Thursday, June 23, 2016

Copyright: Music in your Streaming Video

Using music adds a lot of impact, emotion, and professionalism to a video and you want to include it whenever appropriate. But it’s important to make certain that you have the right to use it. Copyright infringement is not something you want to be a part of and can result in a very expensive lawsuit.
Here are a few guidelines in regard to copyright for music. Please DO NOT  take this for legal advice. We here at Chisel Multimedia are not lawyers, and you should always consult with an attorney with your legal questions. This article may help you understand the general idea of copyright and what options you have available.

Fair Use

Copyright law permits use of copyrighted material without permission under some circumstances. These circumstances are described as “fair use.” Fair use is governed by these four factors:
1.       The purpose and character of the use. Some uses are classically considered fair, including criticism, parody, and music news reporting. If your use of the music is noncommercial and educational, it’s more likely (although not certain) that you meet the fair use requirements. If you’re charging for the video or using it to promote a product, the standards are much tighter.
2.       The nature of the copyrighted work itself. Highly creative work is more tightly protected than things like scientific data or historical quotes.  Assume music falls into the “highly creative” category and will be well protected.
3.       How much of the copyrighted work you’re using.  All or most of a song works against against fair use, compared to using only a portion or segment of it.
4.       What effect does using the music have on the expected market value?  If the music is playing on streaming platforms is likely to cost the copyright owner substantial sales, that reduces the chance that a court would consider it fair use.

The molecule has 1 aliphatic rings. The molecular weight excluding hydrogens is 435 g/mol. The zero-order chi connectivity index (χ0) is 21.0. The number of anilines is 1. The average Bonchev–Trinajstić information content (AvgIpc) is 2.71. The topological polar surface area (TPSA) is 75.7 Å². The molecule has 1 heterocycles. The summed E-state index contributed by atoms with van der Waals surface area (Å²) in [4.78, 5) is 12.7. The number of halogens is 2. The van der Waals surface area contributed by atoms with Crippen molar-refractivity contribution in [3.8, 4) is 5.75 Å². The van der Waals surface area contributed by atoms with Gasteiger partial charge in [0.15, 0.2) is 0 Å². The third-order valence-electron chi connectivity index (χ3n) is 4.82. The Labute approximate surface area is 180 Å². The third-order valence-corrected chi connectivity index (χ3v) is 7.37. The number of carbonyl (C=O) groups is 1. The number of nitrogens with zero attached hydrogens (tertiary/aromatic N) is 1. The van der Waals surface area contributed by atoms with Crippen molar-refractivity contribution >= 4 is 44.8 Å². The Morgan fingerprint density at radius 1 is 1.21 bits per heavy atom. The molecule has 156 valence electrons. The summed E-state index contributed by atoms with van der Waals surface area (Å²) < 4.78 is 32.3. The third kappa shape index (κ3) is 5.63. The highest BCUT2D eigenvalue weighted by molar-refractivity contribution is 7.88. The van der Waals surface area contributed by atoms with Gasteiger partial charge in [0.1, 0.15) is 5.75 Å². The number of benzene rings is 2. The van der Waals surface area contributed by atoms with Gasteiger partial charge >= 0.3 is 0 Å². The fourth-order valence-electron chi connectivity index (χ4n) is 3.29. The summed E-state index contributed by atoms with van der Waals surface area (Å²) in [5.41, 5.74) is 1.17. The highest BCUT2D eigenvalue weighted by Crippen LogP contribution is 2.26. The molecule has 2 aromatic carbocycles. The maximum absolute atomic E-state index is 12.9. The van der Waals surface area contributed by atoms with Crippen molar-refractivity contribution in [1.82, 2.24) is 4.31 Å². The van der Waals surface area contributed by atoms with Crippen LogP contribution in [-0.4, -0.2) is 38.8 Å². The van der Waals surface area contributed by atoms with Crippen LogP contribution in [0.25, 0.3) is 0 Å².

Ultimately, the jig on fair use is, don’t take chances.  Unless it’s obvious and well established that what you’re doing with the music constitutes fair use, don’t count on it. If you’re writing an article about the band itself, that’s probably all right. Otherwise, be very careful.

Public Domain

Copyright doesn’t last forever. When a song is old enough, it enters the public domain. You can use any public domain song in any way without fear of legal repercussions and copyright restrictions do not apply.
How old is old enough? That varies from country to country and also  by the date of original creation. Current U.S. copyright law protects a song until 70 years after the death of the composer.  
It’s also important to remember that copyright protects the recordings, performances as well as composition. The variation by individual song is so wide that it’s best to check that a song or performance is in the public domain and not just assume it is because it’s old.

Another circumstance in which a song might be available for use in a video is under a Creative Commons license. Creative Commons is a choice by the creators of music and other forms of art to publish their work under these rules. It’s a nonprofit organization for  which musicians and other artists belong to. A Creative Commons license varies in the details, but might allow people to incorporate their song into videos or other compositions for free. The license does require acknowledgement of the copyright holder, and some other restrictions may apply.
 It’s a good idea to explore the specifics of the license and not just assume that a work published under Creative Commons is free to do whatever you want with it.  There may be some provision to the license allowing it to be played but not synced to any sort of video images. Free Music Archive is one website among many that offer CC licensed music. Check them out but again, be diligent in understanding the specifics of use.

Request Permission

If a song is neither in the public domain or published under a Creative Commons license, the only way you can legally use it in a video is with the permission from the copyright holder. You can usually find the copyright owner with the information which will accompany the recordings or on download sites.
In most cases with commercial music, the copyright holder for a performance is the record company. For independent artists music, it may be the artist, or record company established by the artist for legal purposes. Whomever it may be, that’s the person or company that has to give you permission.  Of course, they will probably want money for the privilege. We all gots to get paid, right!